The American Speech-Language-Hearing Association (ASHA) applauds the US Centers for Disease Control and Prevention (CDC) for issuing newly updated COVID-19 mask considerations that include adaptations and alternatives for people with hearing loss and other communication disorders, according to an announcement issued July 14.

In a June 8 letter to CDC Director Robert Redfield, ASHA asked the agency to emphasize the need for clear face masks and use of other communication aids to protect people with hearing loss and other communication disorders. ASHA noted that this was a pressing public health issue, given the large segment of the US population that has a communication disorder. Solid face masks and coverings reduce the effectiveness of spoken communication in numerous ways, including dampening and filtering sound, degrading speech intelligibility, and removing visual cues.

In written correspondence to ASHA informing the association of its revised recommendations, Redfield stated, “We appreciate ASHA raising this important issue, and CDC recognizes the unique challenges that individuals with communication disorders encounter when wearing solid face coverings or when interacting with essential workers, such as healthcare providers, who communicate through solid face coverings.” He further acknowledged the critical work being done by ASHA members at this time. 

“We greatly appreciate the CDC’s updated recommendations,” said Theresa H. Rodgers, MA, CCC-SLP, ASHA 2020 President. “They allow for modifications that can improve communication success for everyone—including those with communication disorders. It bears noting that breakdowns in communication can be far more than a nuisance. They can result in real harm, particularly in medical settings where it’s imperative that communication between patients and healthcare providers is clear.”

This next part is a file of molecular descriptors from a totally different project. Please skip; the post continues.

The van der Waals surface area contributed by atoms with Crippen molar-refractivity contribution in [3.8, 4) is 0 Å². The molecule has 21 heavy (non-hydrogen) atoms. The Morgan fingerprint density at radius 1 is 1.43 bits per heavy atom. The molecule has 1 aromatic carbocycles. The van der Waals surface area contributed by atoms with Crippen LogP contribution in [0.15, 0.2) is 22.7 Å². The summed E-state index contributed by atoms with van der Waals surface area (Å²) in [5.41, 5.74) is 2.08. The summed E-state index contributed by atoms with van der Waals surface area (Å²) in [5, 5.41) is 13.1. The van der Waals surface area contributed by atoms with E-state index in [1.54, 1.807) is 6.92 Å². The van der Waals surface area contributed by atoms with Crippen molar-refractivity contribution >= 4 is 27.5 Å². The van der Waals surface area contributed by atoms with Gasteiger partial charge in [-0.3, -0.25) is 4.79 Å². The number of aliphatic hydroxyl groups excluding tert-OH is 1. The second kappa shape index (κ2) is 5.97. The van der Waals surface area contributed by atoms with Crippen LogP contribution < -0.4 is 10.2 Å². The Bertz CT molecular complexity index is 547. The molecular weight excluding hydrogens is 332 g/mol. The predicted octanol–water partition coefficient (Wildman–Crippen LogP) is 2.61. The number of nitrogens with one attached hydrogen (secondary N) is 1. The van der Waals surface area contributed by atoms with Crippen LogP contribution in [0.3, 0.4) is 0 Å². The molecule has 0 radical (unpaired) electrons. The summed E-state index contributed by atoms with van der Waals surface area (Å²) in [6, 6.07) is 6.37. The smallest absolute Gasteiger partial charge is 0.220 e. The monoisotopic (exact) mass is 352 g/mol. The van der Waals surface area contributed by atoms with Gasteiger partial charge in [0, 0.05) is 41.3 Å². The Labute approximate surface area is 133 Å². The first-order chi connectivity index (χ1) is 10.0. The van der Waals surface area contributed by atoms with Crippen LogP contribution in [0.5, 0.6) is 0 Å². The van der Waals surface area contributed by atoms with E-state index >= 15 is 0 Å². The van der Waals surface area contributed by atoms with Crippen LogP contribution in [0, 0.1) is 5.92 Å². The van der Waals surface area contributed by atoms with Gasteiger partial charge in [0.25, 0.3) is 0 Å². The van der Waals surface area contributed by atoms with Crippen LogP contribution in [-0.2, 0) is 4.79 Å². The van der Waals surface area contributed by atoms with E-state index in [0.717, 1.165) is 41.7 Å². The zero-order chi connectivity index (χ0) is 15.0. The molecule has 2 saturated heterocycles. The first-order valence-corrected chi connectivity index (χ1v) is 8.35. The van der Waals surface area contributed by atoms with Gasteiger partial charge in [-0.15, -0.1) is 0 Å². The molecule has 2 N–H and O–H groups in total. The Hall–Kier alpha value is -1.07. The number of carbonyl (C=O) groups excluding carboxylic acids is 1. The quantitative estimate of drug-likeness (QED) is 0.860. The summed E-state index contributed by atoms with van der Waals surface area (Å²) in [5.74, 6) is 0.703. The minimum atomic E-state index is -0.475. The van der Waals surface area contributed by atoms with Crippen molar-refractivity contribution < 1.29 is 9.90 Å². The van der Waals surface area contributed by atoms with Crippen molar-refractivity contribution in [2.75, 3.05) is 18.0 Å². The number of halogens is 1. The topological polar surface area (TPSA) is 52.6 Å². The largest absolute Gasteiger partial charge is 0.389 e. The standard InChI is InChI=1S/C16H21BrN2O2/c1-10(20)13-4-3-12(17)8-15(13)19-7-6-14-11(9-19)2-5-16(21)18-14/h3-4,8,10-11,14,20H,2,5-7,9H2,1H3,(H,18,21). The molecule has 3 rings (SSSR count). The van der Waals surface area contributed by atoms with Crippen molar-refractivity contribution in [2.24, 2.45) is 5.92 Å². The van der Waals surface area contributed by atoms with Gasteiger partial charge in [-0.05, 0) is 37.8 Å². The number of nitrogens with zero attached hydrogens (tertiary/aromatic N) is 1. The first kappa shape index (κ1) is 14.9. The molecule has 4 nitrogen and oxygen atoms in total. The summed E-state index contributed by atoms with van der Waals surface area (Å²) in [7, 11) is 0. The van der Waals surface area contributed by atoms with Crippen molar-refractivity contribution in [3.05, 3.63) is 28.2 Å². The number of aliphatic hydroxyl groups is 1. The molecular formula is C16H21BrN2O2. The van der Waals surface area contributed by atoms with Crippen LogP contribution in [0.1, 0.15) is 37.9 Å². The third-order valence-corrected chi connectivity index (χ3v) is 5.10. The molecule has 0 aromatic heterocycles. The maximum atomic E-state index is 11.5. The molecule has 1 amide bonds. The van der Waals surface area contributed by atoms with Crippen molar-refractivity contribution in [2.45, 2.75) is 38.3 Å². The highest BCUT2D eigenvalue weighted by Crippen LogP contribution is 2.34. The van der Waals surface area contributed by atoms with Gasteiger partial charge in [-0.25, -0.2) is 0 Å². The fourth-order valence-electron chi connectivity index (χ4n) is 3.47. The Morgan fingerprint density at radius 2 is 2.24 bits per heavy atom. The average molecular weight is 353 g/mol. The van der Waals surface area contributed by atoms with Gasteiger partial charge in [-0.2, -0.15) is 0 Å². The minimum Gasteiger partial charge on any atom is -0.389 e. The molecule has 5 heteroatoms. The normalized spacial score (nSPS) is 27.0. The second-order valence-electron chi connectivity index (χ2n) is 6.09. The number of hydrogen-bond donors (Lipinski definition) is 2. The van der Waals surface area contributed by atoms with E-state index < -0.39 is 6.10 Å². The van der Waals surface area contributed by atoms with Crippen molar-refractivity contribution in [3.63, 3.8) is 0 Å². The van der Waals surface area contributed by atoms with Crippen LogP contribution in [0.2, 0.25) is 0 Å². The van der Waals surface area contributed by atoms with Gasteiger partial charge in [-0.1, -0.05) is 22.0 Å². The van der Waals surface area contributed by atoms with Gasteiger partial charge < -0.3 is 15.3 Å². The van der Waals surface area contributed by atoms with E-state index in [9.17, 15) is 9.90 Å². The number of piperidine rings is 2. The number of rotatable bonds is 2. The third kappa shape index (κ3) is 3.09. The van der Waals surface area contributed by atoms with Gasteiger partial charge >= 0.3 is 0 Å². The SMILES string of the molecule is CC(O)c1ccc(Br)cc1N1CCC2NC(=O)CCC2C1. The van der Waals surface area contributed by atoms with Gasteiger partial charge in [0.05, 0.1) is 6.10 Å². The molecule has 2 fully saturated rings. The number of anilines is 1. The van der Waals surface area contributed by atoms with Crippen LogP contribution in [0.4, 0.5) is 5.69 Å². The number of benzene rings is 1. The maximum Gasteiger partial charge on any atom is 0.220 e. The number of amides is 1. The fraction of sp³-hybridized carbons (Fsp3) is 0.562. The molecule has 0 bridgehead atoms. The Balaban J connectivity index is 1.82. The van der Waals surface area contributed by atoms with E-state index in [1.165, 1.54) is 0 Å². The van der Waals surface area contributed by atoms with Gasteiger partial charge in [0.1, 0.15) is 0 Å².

In its updated, “Considerations for Wearing Cloth Face Coverings,” the CDC states: “Adaptations and alternatives should be considered whenever possible to increase the feasibility of wearing a cloth face covering or to reduce the risk of COVID-19 spreading if it is not possible to wear one.” 

In a May 2020 article in Hearing Review, authors Alexander Goldin, Barbara Weinstein, and Nimrod Shiman presented research that showed medical masks (including N95s) served as “low-pass filters” that weakened high-frequency speech tones by the wearer. In combination with background noise and the absence of visual cues, the authors conclude that speech was “close to unintelligible for many.”

The health agency cites specific populations in its revised recommendations, including those with hearing loss: “People who are deaf or hard of hearing—or those who care for or interact with a person who is hearing impaired—may be unable to wear cloth face coverings if they rely on lipreading to communicate,” the CDC states. “In this situation, consider using a clear face covering. If a clear face covering isn’t available, consider whether you can use written communication, use closed captioning, or decrease background noise to make communication possible while wearing a cloth face covering that blocks your lips.”

In its June letter, ASHA stated that clear face masks and other flexible communication methods—such as shared computer screens, notepads, whiteboards, voice-to-speech applications, personal sound amplifiers, use of plexiglass barriers, and other related resources can assist in making communication more effective, most critically for imparting one’s medical needs and preferences. 

“In this challenging environment, ASHA remains committed to continued advocacy to realize its vision of making effective communication, a human right, accessible and achievable for all. We are very pleased to work with CDC to make progress on this front, and we look forward to our continued engagement with the agency,” said Rodgers.

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Source: ASHA